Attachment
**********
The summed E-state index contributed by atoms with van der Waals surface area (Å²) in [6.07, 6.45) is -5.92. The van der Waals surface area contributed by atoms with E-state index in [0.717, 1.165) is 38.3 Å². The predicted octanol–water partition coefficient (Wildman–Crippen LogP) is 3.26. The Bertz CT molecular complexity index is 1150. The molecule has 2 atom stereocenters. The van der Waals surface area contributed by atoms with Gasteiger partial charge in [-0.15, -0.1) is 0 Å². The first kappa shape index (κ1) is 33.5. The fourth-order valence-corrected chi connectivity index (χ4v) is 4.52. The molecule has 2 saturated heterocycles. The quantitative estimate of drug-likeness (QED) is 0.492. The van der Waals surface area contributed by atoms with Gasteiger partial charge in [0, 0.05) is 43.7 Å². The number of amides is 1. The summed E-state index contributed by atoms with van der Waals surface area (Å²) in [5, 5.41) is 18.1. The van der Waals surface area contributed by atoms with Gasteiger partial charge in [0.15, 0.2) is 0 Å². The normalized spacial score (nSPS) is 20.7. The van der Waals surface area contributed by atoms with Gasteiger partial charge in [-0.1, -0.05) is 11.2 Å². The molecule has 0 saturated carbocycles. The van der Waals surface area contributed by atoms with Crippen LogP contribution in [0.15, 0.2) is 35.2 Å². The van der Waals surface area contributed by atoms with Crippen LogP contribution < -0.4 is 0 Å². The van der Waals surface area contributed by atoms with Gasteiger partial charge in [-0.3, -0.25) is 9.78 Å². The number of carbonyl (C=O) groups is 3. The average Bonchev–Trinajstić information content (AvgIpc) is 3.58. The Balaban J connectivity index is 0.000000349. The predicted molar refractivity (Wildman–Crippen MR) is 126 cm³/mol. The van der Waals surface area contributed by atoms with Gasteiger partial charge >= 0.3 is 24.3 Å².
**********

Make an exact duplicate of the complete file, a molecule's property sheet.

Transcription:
The summed E-state index contributed by atoms with van der Waals surface area (Å²) in [6.07, 6.45) is -5.92. The van der Waals surface area contributed by atoms with E-state index in [0.717, 1.165) is 38.3 Å². The predicted octanol–water partition coefficient (Wildman–Crippen LogP) is 3.26. The Bertz CT molecular complexity index is 1150. The molecule has 2 atom stereocenters. The van der Waals surface area contributed by atoms with Gasteiger partial charge in [-0.15, -0.1) is 0 Å². The first kappa shape index (κ1) is 33.5. The fourth-order valence-corrected chi connectivity index (χ4v) is 4.52. The molecule has 2 saturated heterocycles. The quantitative estimate of drug-likeness (QED) is 0.492. The van der Waals surface area contributed by atoms with Gasteiger partial charge in [0, 0.05) is 43.7 Å². The number of amides is 1. The summed E-state index contributed by atoms with van der Waals surface area (Å²) in [5, 5.41) is 18.1. The van der Waals surface area contributed by atoms with Gasteiger partial charge in [0.15, 0.2) is 0 Å². The normalized spacial score (nSPS) is 20.7. The van der Waals surface area contributed by atoms with Gasteiger partial charge in [-0.1, -0.05) is 11.2 Å². The molecule has 0 saturated carbocycles. The van der Waals surface area contributed by atoms with Crippen LogP contribution in [0.15, 0.2) is 35.2 Å². The van der Waals surface area contributed by atoms with Crippen LogP contribution < -0.4 is 0 Å². The van der Waals surface area contributed by atoms with Gasteiger partial charge in [-0.3, -0.25) is 9.78 Å². The number of carbonyl (C=O) groups is 3. The average Bonchev–Trinajstić information content (AvgIpc) is 3.58. The Balaban J connectivity index is 0.000000349. The predicted molar refractivity (Wildman–Crippen MR) is 126 cm³/mol. The van der Waals surface area contributed by atoms with Gasteiger partial charge >= 0.3 is 24.3 Å².